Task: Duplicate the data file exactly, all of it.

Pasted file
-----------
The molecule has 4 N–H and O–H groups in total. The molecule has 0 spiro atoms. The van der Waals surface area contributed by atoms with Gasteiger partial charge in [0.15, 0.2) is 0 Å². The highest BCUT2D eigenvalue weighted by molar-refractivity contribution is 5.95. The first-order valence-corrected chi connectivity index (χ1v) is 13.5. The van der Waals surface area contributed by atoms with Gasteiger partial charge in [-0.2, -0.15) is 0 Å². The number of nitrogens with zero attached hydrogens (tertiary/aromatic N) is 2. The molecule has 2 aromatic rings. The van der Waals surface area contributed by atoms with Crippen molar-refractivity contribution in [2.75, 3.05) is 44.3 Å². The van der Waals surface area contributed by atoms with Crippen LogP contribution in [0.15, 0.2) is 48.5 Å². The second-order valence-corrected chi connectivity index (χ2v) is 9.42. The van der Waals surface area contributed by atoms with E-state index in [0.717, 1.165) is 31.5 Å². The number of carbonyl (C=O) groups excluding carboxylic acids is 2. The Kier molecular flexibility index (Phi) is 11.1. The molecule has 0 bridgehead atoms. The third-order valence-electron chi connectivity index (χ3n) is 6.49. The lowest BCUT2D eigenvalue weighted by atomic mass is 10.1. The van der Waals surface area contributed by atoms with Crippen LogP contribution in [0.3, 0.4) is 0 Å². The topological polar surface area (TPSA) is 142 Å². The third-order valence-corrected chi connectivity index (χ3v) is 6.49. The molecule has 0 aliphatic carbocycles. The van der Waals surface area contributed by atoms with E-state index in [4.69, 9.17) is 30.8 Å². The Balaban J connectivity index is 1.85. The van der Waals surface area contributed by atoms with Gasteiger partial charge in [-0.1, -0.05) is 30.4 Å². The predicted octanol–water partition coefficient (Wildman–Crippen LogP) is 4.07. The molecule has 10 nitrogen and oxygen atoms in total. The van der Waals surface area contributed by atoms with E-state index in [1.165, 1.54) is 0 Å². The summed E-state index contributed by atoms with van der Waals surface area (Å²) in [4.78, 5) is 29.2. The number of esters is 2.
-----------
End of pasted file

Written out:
The molecule has 4 N–H and O–H groups in total. The molecule has 0 spiro atoms. The van der Waals surface area contributed by atoms with Gasteiger partial charge in [0.15, 0.2) is 0 Å². The highest BCUT2D eigenvalue weighted by molar-refractivity contribution is 5.95. The first-order valence-corrected chi connectivity index (χ1v) is 13.5. The van der Waals surface area contributed by atoms with Gasteiger partial charge in [-0.2, -0.15) is 0 Å². The number of nitrogens with zero attached hydrogens (tertiary/aromatic N) is 2. The molecule has 2 aromatic rings. The van der Waals surface area contributed by atoms with Crippen molar-refractivity contribution in [2.75, 3.05) is 44.3 Å². The van der Waals surface area contributed by atoms with Crippen LogP contribution in [0.15, 0.2) is 48.5 Å². The second-order valence-corrected chi connectivity index (χ2v) is 9.42. The van der Waals surface area contributed by atoms with E-state index in [0.717, 1.165) is 31.5 Å². The number of carbonyl (C=O) groups excluding carboxylic acids is 2. The Kier molecular flexibility index (Phi) is 11.1. The molecule has 0 bridgehead atoms. The third-order valence-electron chi connectivity index (χ3n) is 6.49. The lowest BCUT2D eigenvalue weighted by atomic mass is 10.1. The van der Waals surface area contributed by atoms with Crippen LogP contribution in [0.3, 0.4) is 0 Å². The topological polar surface area (TPSA) is 142 Å². The third-order valence-corrected chi connectivity index (χ3v) is 6.49. The molecule has 0 aliphatic carbocycles. The van der Waals surface area contributed by atoms with E-state index in [4.69, 9.17) is 30.8 Å². The Balaban J connectivity index is 1.85. The van der Waals surface area contributed by atoms with Gasteiger partial charge in [-0.1, -0.05) is 30.4 Å². The predicted octanol–water partition coefficient (Wildman–Crippen LogP) is 4.07. The molecule has 10 nitrogen and oxygen atoms in total. The van der Waals surface area contributed by atoms with E-state index in [1.165, 1.54) is 0 Å². The summed E-state index contributed by atoms with van der Waals surface area (Å²) in [4.78, 5) is 29.2. The number of esters is 2.